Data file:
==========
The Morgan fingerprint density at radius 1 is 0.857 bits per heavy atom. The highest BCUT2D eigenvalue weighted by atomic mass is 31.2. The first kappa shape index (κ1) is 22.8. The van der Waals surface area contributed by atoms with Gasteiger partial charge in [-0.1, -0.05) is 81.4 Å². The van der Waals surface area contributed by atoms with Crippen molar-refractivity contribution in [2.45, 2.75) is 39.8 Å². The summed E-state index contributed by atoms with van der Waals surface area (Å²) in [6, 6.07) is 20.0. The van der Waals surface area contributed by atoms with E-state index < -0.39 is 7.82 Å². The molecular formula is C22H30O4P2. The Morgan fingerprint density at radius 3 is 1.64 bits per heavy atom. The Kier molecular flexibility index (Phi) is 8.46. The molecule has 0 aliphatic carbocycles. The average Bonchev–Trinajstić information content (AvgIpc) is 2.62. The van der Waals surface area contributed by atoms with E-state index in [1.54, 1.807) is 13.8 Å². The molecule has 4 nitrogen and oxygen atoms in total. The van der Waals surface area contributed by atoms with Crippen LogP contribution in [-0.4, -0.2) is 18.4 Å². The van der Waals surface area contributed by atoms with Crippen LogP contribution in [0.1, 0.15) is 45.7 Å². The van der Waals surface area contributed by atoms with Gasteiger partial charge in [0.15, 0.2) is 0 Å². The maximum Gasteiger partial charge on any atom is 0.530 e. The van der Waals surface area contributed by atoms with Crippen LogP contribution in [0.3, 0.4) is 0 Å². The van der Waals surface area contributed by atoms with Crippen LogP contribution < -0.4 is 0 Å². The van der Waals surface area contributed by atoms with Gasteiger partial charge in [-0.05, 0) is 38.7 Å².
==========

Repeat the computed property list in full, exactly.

The Morgan fingerprint density at radius 1 is 0.857 bits per heavy atom. The highest BCUT2D eigenvalue weighted by atomic mass is 31.2. The first kappa shape index (κ1) is 22.8. The van der Waals surface area contributed by atoms with Gasteiger partial charge in [-0.1, -0.05) is 81.4 Å². The van der Waals surface area contributed by atoms with Crippen molar-refractivity contribution in [2.45, 2.75) is 39.8 Å². The summed E-state index contributed by atoms with van der Waals surface area (Å²) in [6, 6.07) is 20.0. The van der Waals surface area contributed by atoms with E-state index < -0.39 is 7.82 Å². The molecular formula is C22H30O4P2. The Morgan fingerprint density at radius 3 is 1.64 bits per heavy atom. The Kier molecular flexibility index (Phi) is 8.46. The molecule has 0 aliphatic carbocycles. The average Bonchev–Trinajstić information content (AvgIpc) is 2.62. The van der Waals surface area contributed by atoms with E-state index in [1.54, 1.807) is 13.8 Å². The molecule has 4 nitrogen and oxygen atoms in total. The van der Waals surface area contributed by atoms with Crippen LogP contribution in [-0.4, -0.2) is 18.4 Å². The van der Waals surface area contributed by atoms with Crippen LogP contribution in [0.1, 0.15) is 45.7 Å². The van der Waals surface area contributed by atoms with Gasteiger partial charge in [0.15, 0.2) is 0 Å². The maximum Gasteiger partial charge on any atom is 0.530 e. The van der Waals surface area contributed by atoms with Crippen LogP contribution in [0.3, 0.4) is 0 Å². The van der Waals surface area contributed by atoms with Crippen LogP contribution < -0.4 is 0 Å². The van der Waals surface area contributed by atoms with Gasteiger partial charge in [-0.05, 0) is 38.7 Å².